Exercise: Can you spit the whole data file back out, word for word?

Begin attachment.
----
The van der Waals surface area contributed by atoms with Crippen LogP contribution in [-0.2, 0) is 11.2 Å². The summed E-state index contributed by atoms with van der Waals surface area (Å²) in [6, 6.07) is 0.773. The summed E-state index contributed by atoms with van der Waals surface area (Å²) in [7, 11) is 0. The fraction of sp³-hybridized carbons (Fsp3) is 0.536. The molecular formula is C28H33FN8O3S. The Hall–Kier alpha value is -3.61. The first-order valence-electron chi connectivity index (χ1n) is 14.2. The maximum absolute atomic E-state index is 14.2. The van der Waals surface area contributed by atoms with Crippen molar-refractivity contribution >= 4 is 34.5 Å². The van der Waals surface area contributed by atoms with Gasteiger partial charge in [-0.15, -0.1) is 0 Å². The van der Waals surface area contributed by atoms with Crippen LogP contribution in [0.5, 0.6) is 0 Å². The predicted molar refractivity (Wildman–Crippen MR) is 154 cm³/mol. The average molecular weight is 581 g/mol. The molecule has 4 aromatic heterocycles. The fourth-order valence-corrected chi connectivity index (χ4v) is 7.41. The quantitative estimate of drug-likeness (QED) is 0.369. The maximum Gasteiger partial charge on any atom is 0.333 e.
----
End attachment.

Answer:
The van der Waals surface area contributed by atoms with Crippen LogP contribution in [-0.2, 0) is 11.2 Å². The summed E-state index contributed by atoms with van der Waals surface area (Å²) in [6, 6.07) is 0.773. The summed E-state index contributed by atoms with van der Waals surface area (Å²) in [7, 11) is 0. The fraction of sp³-hybridized carbons (Fsp3) is 0.536. The molecular formula is C28H33FN8O3S. The Hall–Kier alpha value is -3.61. The first-order valence-electron chi connectivity index (χ1n) is 14.2. The maximum absolute atomic E-state index is 14.2. The van der Waals surface area contributed by atoms with Crippen molar-refractivity contribution >= 4 is 34.5 Å². The van der Waals surface area contributed by atoms with Gasteiger partial charge in [-0.15, -0.1) is 0 Å². The van der Waals surface area contributed by atoms with Crippen LogP contribution in [0.5, 0.6) is 0 Å². The predicted molar refractivity (Wildman–Crippen MR) is 154 cm³/mol. The average molecular weight is 581 g/mol. The molecule has 4 aromatic heterocycles. The fourth-order valence-corrected chi connectivity index (χ4v) is 7.41. The quantitative estimate of drug-likeness (QED) is 0.369. The maximum Gasteiger partial charge on any atom is 0.333 e.